Light is part of the energy spectrum and is composed of wavelengths of varying lengths. Energy wavelengths just shorter than visible light are in the ultraviolet (UV) end of the spectrum and just longer wavelengths are at the opposite end of the spectrum in the infrared (IR) region. The visible light region is between ultraviolet and infrared. Ultraviolet and infrared radiation are invisible to humans. Shorter wavelength UV radiation is the most damaging, although visible and infrared (heat) radiation are also damaging. Various light sources contain different percentages of UV, visible and infrared light. Daylight contains all three. Fluorescent lights usually combine UV and visible light energy. Tungsten lights usually combine visible and infrared light energy. Newer bulbs vary in the wavelengths they emit. Some halogen lights emit enormous quantities of ultraviolet radiation.
Different types of materials are adversely affected at varying rates by light, UV and IR radiation. Degradation occurs when a material absorbs the radiation. This occurs if the molecules of the material are susceptible to damage by the wavelength of the light, UV or IR energy. Organic materials are most susceptible to this form of degradation. For example, excessive light, UV and IR exposure can cause fading of dyes and color shifts in textiles, leather, wood and paper; weakening and embrittlement of some organic materials; and yellowing and cross-linking of varnishes.
Generally, the shorter the wavelength, the more damaging the light to the physical stability of an organic material. At a given level of illumination, ultraviolet light (measured in microwatts of UV radiation per lumen of visible light) is the most damaging of all. Light from an overcast sky through glass, which contains high levels of UV radiation, is five times as damaging as a tungsten light at the same level of visible illumination. Traditionally, conservators have recommended that if a museum light source emits more than 75 microwatts per lumen (mW/l) of ultraviolet radiation it requires a UV absorbing filter. In the past year, new recommendations by staff at the Canadian Conservation Institute suggest eliminating UV radiation completely, aiming for under 10 mW/l through the use of window films and UV absorbing light covers.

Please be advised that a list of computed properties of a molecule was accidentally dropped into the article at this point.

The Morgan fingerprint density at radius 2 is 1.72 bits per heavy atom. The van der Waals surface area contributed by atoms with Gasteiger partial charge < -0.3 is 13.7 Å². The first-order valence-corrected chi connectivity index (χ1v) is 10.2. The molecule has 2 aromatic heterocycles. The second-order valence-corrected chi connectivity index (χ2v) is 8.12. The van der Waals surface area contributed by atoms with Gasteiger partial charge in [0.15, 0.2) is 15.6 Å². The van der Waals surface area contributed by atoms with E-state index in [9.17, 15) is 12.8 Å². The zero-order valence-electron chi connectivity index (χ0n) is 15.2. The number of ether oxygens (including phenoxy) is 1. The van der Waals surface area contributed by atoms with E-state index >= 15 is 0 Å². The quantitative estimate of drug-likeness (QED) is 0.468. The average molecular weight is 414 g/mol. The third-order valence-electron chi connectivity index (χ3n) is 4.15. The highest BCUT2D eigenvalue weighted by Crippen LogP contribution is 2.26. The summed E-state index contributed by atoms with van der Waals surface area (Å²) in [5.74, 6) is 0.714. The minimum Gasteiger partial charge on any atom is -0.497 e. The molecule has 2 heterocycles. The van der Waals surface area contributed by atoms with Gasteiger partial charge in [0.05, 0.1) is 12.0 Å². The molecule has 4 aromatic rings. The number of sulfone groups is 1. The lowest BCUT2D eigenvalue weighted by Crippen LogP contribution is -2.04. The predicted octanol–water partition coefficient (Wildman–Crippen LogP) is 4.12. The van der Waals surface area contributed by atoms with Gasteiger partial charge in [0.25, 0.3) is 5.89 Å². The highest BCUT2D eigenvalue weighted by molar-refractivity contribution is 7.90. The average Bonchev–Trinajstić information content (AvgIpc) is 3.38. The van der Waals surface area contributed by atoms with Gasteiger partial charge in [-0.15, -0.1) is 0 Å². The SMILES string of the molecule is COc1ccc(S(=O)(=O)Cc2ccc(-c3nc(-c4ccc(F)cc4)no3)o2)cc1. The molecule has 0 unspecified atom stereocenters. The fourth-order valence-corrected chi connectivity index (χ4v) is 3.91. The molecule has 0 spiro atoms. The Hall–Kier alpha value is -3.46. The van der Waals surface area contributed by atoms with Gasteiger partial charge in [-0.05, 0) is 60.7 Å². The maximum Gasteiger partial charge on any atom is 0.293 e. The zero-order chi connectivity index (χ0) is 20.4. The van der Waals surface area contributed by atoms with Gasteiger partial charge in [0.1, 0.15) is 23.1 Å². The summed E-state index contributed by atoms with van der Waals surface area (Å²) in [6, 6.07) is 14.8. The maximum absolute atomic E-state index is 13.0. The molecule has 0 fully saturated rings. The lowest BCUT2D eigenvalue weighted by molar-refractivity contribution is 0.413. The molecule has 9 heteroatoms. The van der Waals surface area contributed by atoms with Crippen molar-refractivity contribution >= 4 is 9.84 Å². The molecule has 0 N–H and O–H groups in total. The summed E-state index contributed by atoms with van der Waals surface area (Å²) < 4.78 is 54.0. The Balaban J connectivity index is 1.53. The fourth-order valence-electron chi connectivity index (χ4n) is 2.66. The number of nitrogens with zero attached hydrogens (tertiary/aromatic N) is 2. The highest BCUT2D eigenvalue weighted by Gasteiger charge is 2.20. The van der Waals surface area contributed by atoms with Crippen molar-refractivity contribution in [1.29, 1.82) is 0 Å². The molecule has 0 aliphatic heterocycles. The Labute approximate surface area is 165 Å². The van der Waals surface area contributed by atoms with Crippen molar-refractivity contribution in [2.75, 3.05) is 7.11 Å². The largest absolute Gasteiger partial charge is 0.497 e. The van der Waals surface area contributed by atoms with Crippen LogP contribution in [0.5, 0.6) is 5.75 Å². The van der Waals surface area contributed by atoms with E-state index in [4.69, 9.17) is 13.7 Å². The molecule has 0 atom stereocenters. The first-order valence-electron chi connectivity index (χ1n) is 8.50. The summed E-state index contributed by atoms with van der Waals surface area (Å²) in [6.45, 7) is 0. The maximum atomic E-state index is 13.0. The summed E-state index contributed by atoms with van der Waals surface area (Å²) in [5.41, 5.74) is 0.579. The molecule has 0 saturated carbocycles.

Recent experiments have shown that ultraviolet radiation weakens physical structures, such as causing paper to embrittle, but visible light is more likely to fade dyes and pigments. Visible light levels also should be kept at a minimum. Usually 50 lux (or 5 foot-candles) is recommended for watercolors and textiles; 150 lux (or 15 foot-candles) is recommended for oil paintings, wood, and leather. Most unvarnished metals, ceramics and glass do not require light controls, but staff should judge each piece based on added decoration and associated parts.
Not only must the wavelength and intensity be considered, but also the duration of exposure. The total time that sensitive materials are exposed to light directly relates to the amount of damage incurred. Several months of exposure at very low levels can have the same effect as a few days exposure in bright sunlight. Damage from light is always cumulative; its effect on artifacts cannot be reversed by subsequent storage in darkness.
In general, keep your light levels as low as possible. Visible light should be under 5 fc (50 lux) for light sensitive materials such as many textile dyes and watercolors. Less light sensitive material should be displayed at levels under 15 fc (150 lux). If your audience is older, you may want to raise the light levels. When light levels are raised, they must be balanced by decreasing the exposure time.
Limiting exposure time techniques include shortening the exhibit time, using visitor sensors to trigger lights on only when the material is viewed, and limiting exhibit times to a few hours on certain days.
MS104: An Introduction to Collections Preservation
Course Description & Info Instructors: Gretchen Anderson & Helen Alten
Student Login Price: $475
Jan 6 - Jan 31, 2014 [Add to Cart]
Apr 7 - May 2, 2014 [Add to Cart]
Jul 7 - Aug 1, 2014 [Add to Cart]
UV Detecting Beads The beads contain pigments that react with ultraviolet light from the sun, even on a cloudy day, turning them from white (no UV) to colored. Make your own UV light detecting bracelet by stringing the beads on a pipe stem or on a strip of rawhide. Great for teaching UV awareness! Use the beads to test the UV blocking effectiveness of sunblock, sunglasses, windows, etc. Available in five colors (purple, blue, yellow, orange and red), all beads are pale, off-white in the absence of UV light. The ultraviolet beads will cycle back and forth (to bright colors and back again) over 50,000 times.
|1,000 assorted beads||$48.00|
|100 assorted beads||$5.00|
|10 assorted beads||$0.55|
UV Detector This detector contains UV Detecting Beads inside of a clear plastic bottle. When the detector is shielded from UV radiation, the beads are white. When exposed to UV radiation (between 360 and 300 nm in wavelength), the beads turn purple. This detector can change color thousands of times.
Links to related information on other sites:
Furniture Care & Handling - Light
Museum Lighting Protocol, NCPTT
Environmental Control: Services and Supplies